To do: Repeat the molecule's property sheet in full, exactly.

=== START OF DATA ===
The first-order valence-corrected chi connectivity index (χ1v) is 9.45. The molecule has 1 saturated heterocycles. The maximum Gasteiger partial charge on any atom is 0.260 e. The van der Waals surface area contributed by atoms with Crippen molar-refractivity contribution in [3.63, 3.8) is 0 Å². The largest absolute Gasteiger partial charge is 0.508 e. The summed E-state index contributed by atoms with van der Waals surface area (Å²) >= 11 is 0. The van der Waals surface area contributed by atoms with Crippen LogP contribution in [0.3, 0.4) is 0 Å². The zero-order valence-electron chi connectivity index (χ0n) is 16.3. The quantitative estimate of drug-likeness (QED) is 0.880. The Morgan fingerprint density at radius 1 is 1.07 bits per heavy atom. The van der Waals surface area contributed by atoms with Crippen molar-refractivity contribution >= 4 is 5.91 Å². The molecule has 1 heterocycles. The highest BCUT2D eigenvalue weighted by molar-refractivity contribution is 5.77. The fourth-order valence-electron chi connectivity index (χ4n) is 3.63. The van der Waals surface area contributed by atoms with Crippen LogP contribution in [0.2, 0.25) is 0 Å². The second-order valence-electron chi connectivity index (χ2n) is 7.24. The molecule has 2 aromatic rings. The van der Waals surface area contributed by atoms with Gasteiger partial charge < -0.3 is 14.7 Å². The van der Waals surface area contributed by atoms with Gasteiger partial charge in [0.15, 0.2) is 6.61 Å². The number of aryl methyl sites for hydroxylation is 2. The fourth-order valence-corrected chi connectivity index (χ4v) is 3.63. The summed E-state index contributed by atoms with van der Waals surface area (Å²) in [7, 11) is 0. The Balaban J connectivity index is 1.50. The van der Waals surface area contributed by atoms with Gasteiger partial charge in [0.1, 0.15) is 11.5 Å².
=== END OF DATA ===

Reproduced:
The first-order valence-corrected chi connectivity index (χ1v) is 9.45. The molecule has 1 saturated heterocycles. The maximum Gasteiger partial charge on any atom is 0.260 e. The van der Waals surface area contributed by atoms with Crippen molar-refractivity contribution in [3.63, 3.8) is 0 Å². The largest absolute Gasteiger partial charge is 0.508 e. The summed E-state index contributed by atoms with van der Waals surface area (Å²) >= 11 is 0. The van der Waals surface area contributed by atoms with Crippen LogP contribution in [0.3, 0.4) is 0 Å². The zero-order valence-electron chi connectivity index (χ0n) is 16.3. The quantitative estimate of drug-likeness (QED) is 0.880. The Morgan fingerprint density at radius 1 is 1.07 bits per heavy atom. The van der Waals surface area contributed by atoms with Crippen molar-refractivity contribution >= 4 is 5.91 Å². The molecule has 1 heterocycles. The highest BCUT2D eigenvalue weighted by molar-refractivity contribution is 5.77. The fourth-order valence-electron chi connectivity index (χ4n) is 3.63. The van der Waals surface area contributed by atoms with Crippen LogP contribution in [0.2, 0.25) is 0 Å². The second-order valence-electron chi connectivity index (χ2n) is 7.24. The molecule has 2 aromatic rings. The van der Waals surface area contributed by atoms with Gasteiger partial charge < -0.3 is 14.7 Å². The van der Waals surface area contributed by atoms with Gasteiger partial charge in [0.15, 0.2) is 6.61 Å². The number of aryl methyl sites for hydroxylation is 2. The fourth-order valence-corrected chi connectivity index (χ4v) is 3.63. The summed E-state index contributed by atoms with van der Waals surface area (Å²) in [7, 11) is 0. The Balaban J connectivity index is 1.50. The van der Waals surface area contributed by atoms with Gasteiger partial charge in [0.1, 0.15) is 11.5 Å².